Keep Calm and Carry On

The tragedy this week in Boston, where homemade bombs ripped through a crowd watching the Marathon, is appalling: 3 confirmed dead so far, over a hundred wounded and dozens in critical condition. What can we learn about this attack? Is it preventable? Are we any less safe? Despite Monday’s tragedy, it’s difficult to avoid the ...

The ‘Jihadization’ of Syria’s Resistance

On Tuesday, the Islamic State of Iraq – an al Qaeda affiliate – officiallyannounced that it had merged with Jabhat al-Nusra, a Syrian resistance group with several thousand fighters. The new group is called the Islamic State of Iraq and Greater Syria(ISIGS). It is a worrying development for a number of reasons. The U.S. government has been ...

For PBS: The Islamabad Drone Dance

The U.N. Special Rapporteur on Counter-Terrorism and Human Rights,Ben Emmerson, conducted a three-day visit to Islamabad, Pakistan last week. Despite his stated purpose to investigate drone strikes, he did not speak with any of the agencies responsible for those strikes, or even visit any strike sites. Instead, Mr. Emmerson met with some government officials, dutifully reported what ...

For PBS: Why did the U.S. capture Sulaiman Abu Ghaith?

Last Friday, the U.S. government announced it had captured Sulaiman Abu Ghaith, Osama bin Laden’s son-in-law and al Qaeda’s one-time chief propagandist, in Jordan. His capture appeared like a major coup. When the U.S. invaded  Taliban-controlled Afghanistan in 2001, Abu Ghaith told Aljazeera, “the planes will not stop,” referring to more 9/11-style attacks. In reality, however, his capture ...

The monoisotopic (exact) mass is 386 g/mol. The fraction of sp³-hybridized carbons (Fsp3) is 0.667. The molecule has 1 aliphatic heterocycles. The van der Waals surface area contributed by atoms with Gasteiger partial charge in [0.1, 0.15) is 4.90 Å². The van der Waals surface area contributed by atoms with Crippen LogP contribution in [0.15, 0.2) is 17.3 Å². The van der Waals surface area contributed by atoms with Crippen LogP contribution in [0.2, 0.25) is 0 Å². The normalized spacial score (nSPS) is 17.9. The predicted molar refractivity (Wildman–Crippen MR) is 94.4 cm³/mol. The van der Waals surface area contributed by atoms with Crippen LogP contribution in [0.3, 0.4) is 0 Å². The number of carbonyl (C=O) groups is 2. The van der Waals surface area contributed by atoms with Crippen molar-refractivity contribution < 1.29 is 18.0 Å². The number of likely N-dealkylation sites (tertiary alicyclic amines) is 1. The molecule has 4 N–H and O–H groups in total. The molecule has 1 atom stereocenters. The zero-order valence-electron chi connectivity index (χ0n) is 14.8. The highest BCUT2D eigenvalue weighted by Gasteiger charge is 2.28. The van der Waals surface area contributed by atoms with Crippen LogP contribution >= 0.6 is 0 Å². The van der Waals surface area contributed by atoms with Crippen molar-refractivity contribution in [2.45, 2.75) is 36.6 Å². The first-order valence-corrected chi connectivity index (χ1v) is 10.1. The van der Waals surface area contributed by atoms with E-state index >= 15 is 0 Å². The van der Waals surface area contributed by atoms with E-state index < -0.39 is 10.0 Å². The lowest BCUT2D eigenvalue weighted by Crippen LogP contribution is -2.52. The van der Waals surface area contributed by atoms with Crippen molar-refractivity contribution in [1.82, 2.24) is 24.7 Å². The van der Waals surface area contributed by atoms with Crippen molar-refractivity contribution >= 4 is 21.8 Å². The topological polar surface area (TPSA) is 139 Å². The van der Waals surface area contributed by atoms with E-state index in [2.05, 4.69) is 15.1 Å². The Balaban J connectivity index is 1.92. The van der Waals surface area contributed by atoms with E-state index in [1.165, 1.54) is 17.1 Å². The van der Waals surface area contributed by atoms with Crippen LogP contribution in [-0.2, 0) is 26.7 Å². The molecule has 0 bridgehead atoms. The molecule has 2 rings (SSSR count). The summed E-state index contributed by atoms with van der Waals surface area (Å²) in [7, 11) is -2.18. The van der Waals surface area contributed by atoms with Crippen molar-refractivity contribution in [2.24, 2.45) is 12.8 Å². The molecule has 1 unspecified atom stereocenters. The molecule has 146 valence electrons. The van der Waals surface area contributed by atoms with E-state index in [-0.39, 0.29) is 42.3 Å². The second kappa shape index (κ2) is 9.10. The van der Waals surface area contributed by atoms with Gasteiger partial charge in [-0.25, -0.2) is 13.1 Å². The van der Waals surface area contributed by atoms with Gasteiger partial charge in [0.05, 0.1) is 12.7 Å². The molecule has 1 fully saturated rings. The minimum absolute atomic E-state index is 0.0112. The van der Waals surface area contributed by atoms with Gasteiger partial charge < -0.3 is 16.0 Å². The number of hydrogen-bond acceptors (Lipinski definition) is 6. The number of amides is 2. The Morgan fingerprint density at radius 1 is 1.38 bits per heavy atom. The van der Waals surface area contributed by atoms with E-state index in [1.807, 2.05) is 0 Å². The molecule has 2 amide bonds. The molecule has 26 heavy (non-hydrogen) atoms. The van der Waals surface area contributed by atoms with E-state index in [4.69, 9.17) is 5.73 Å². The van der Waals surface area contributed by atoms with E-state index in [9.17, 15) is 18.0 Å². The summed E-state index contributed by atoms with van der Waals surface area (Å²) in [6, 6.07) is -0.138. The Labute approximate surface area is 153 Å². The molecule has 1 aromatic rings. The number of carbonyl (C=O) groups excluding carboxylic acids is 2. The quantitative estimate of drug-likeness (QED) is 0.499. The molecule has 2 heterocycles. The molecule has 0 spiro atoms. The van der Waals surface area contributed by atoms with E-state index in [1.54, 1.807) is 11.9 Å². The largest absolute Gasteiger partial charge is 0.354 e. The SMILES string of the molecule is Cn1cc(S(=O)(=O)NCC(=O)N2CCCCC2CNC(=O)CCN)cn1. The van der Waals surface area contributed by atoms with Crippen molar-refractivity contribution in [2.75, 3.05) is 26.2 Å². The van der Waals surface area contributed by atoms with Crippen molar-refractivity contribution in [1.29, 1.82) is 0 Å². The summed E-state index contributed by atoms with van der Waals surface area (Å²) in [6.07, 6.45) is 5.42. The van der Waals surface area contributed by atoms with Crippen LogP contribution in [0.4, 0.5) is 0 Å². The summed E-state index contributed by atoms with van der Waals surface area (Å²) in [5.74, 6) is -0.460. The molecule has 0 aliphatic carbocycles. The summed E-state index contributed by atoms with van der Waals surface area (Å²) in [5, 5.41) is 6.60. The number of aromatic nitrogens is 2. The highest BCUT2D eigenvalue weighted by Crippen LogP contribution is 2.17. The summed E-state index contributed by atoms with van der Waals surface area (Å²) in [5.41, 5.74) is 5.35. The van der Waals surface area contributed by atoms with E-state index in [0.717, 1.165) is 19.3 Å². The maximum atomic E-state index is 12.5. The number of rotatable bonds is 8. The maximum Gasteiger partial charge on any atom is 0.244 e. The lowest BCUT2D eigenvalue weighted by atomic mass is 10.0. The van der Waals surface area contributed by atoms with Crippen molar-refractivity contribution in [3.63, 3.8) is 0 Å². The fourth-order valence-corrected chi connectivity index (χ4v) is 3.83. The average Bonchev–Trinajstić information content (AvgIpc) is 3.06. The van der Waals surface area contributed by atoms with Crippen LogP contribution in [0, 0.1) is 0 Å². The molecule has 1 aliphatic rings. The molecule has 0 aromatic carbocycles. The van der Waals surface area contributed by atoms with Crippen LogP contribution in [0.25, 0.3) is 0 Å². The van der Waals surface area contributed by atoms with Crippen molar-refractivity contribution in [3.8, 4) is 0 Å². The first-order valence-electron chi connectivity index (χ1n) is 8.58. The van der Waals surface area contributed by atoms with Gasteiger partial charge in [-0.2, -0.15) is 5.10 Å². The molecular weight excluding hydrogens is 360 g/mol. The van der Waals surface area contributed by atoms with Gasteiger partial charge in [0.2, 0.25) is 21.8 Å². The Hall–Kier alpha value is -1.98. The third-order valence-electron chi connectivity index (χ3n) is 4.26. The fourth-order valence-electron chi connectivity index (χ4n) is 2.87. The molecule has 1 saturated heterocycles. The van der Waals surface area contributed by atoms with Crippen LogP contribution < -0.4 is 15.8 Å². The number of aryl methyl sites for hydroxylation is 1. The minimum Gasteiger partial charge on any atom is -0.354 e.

For PBS: The strange politics of human rights conferences

Over the weekend, I attended the International Forum and Film Festival for Human Rights (FIFDH) in Geneva, Switzerland. They invited me todiscuss the implications of a recent documentary by Dutch filmmaker Vincent Verweij called “Attack of the Drones,” which premiered last year. The documentary raises many important questions about the use of this weapons platform in modern warfare. ...

For PBS: Putting the War on Terror under the law

In early February, a Department of Justice Office of Legal Council White Paper that summarized the White House’s legal reasoning for the war on terrorism leaked to the public. While the White Paper limited its discussion to why the White House can order lethal strikes against American citizens, it also contains some worrying hints about how the ...

For PBS: Dim prospects for drone accountability

Last week, John O. Brennan, President Obama’s nominee for director of the CIA, faced some tough questions from the Senate Select Committee on Intelligence. Arguably one of the most interesting was posed by Committee Chairwoman Sen. Diane Feinstein (D-CA), who suggested during her opening comments that it might be time for the drones program to become declassified. ...

For PBS: The questions John Brennan should face

For my PBS column this week, I discuss what John O. Brennan should discuss in his hearing before the Senate Select Committee on Intelligence. The revelations this week suggest an intelligence community that has become badly unbalanced, in favor of action above all else. The CIA, in particular, has a fraught record when trying to ...

For PBS: Five Things to Know About the Intervention in Mali

Over the weekend France launched an assault on northern Mali, part of an operation to unseat the extremists who have occupied half the country since last year’s coup. Immediately afterward, al Qaeda-linked rebels launched a counteroffensive, raising the specter of a drawn-out war. While the conflict is in its early stages, the Mali intervention is a ...

The Choices John Brennan Will Face

President Obama’s nomination of John O. Brennan, his Deputy National Security Adviser for Homeland Security and Terrorism, to head up the CIA has drawn criticism from many. What critics miss, however, is the most important angle to Brennan’s nomination; it offers the best chance at reforming the Agency. Over the last decade, the CIA has ...